Time was that the smug West or East coaster, secure in the knowledge that nothing of real significance occurs between the two coasts, could jet over the vast checkerboard of the Midwest and dismiss the region as a monotonous sea of waving grain, groomed by anonymous, plodding farmers.
No more. Amid a litany of well-publicized financial woes, the Midwest has emerged as our most dramatic domestic war zone, pitting farmers against elected officials, bankers and other creditors, and sometimes each other. At stake is a way of life, a fertile field of traditional American values stretching across countless agrarian communities.
On Sept. 29, 1983, on a vacant, bank-owned farm in southwestern Minnesota, someone shot dead Rudy Blythe, the 42-year-old owner of the bank, and his 37-year-old loan officer, Toby Thulin. A native Midwesterner and Chicago bureau chief of the New York Times, Andrew H. Malcolm covered the story for the Times and has written a formidable study--part narrative, part essay--that discerns a tragedy of national significance in 10 foggy acres of Minnesota prairie. For Malcolm, one fatal collision reveals the fundamental tensions, the inexorable, tragic forces now blighting the Heartland.
To make his case, Malcolm interweaves the stories of the tragic antagonists--their backgrounds, families, dreams and ill-fated actions--with a sweeping overview of the Midwestern ethos and of the economic forces that have chewed up old reliable maxims like so much wheat in a combine. It is one of Malcolm's triumphs that his bankers--cardboard villains in Hollywood renditions of the farm crisis--are as plausibly and poignantly jeopardized as his farmers. Confronted with exorbitant interest rates, plummeting crop prices and depreciating land values, bankers like Rudy Blythe who borrowed money to sustain their banks have faced a financial apocalypse equal to that of farmers. For Blythe no less than James Jenkins and son Steven--the farmers whose 10 acres Blythe's bank had repossessed--hard work, austerity and other mainstay virtues could no longer purchase the American Dream.
How that dream soared, only to die, is the narrative and thematic heart of this account. Malcolm draws from firsthand observation, extensive interviews and his own green imagination to relate how Rudy Blythe and James Jenkins, controlled by economic forces they had not foreseen, met on a murderous field in a struggle to preserve their fading dreams.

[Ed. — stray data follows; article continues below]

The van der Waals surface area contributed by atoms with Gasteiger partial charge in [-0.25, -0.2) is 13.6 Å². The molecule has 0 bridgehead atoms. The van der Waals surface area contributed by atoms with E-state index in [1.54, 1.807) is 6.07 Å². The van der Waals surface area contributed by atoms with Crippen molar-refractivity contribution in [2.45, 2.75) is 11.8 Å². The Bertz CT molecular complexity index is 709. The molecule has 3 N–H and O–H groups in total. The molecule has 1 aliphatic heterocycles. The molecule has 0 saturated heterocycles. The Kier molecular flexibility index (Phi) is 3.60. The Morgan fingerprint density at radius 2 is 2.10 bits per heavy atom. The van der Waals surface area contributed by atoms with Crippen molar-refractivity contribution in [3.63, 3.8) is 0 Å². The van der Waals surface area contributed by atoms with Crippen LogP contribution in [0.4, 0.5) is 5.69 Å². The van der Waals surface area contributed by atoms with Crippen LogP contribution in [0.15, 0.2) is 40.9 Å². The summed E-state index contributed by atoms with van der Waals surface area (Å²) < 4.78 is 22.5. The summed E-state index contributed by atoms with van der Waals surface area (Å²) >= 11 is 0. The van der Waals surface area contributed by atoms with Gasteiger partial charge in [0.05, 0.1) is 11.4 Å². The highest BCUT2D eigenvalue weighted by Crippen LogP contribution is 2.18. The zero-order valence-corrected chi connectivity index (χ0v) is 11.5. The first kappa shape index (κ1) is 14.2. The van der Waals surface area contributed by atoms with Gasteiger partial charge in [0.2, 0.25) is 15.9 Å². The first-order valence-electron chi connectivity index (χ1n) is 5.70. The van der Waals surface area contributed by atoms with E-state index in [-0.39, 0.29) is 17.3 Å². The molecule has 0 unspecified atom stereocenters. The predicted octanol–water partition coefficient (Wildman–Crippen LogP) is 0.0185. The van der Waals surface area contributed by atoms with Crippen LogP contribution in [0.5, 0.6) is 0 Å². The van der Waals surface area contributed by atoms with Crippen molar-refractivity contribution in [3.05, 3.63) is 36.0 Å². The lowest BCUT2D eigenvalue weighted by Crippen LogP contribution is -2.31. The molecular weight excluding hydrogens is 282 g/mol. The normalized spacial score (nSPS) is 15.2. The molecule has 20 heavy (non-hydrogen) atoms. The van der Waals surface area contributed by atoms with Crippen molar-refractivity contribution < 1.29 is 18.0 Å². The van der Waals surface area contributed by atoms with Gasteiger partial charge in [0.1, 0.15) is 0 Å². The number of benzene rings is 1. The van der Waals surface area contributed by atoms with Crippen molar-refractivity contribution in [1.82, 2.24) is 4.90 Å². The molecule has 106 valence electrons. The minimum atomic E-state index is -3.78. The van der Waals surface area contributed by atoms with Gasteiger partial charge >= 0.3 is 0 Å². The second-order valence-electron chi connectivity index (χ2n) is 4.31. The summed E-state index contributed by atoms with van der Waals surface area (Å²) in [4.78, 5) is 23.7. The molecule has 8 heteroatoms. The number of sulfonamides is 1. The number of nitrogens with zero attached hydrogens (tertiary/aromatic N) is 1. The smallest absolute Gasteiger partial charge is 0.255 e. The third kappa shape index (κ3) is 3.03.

In purchasing the Buffalo Ridge State Bank in Ruthton, Minn., in 1977, Blythe had realized a longstanding ambition to own a small-town bank and exert community leadership. Working a piece of land, James Jenkins had yearned to reconstruct a life for himself after a devastating divorce--and to pass that farming life on to his son. Skillfully arranging complex story elements, Malcolm marches through the events leading up to the tragedy, the killings themselves, the mystery of who fired the shots, and the ultimate trial and murder conviction of 18-year-old Steven Jenkins after his father committed suicide. Mixing flights of poetic eloquence with the plain-spoken language of newspaper journalism, Malcolm convinces us of the richness of these dreams and the distinctly middle American tragedy of their demise.
It is a gripping story, all the more vivid in our imagination because these were real people, three men who came to a bloody end and one teen-ager convicted for murder in a sensational trial--the stuff of front page New York Times stories and Dan Rather's Evening News. And judging from his frequent, usually disparaging references to previous media coverage, one senses that Malcolm intends this book as a corrective, the kind of in-depth examination the story deserves. As perhaps one might anticipate from a veteran print journalist, Malcolm is particularly unkind to the rival medium of television, never missing an opportunity to remark on how obtrusive were TV cameras and reporters, how superficial was television coverage. Accurate as he may be in describing "well-coiffed TV types" descending on a small town, there is a touch of snobbery, a trace of privilege in such comments coming from a writer afforded the expansive format of a book or even a newspaper to expound on the implications of the story. "Transmitted through the air as tiny electronic dots," he writes of TV coverage of the trial, "the characters in the legal drama had been transformed into celebrities, polished into a distorted replica of themselves, seemingly always involved in dramatic confrontations, seemingly always speaking in 20-second snippets. . . ."
Fine and dandy. But Malcolm need not wage war against other media across the spacious plains of his book. Without self-serving comparisons, "Final Harvest" can stand on its own merits. Exhaustively piling up details of lives and psyches, asking searching questions, Malcolm has filed the most penetrating report we have yet from the farm front.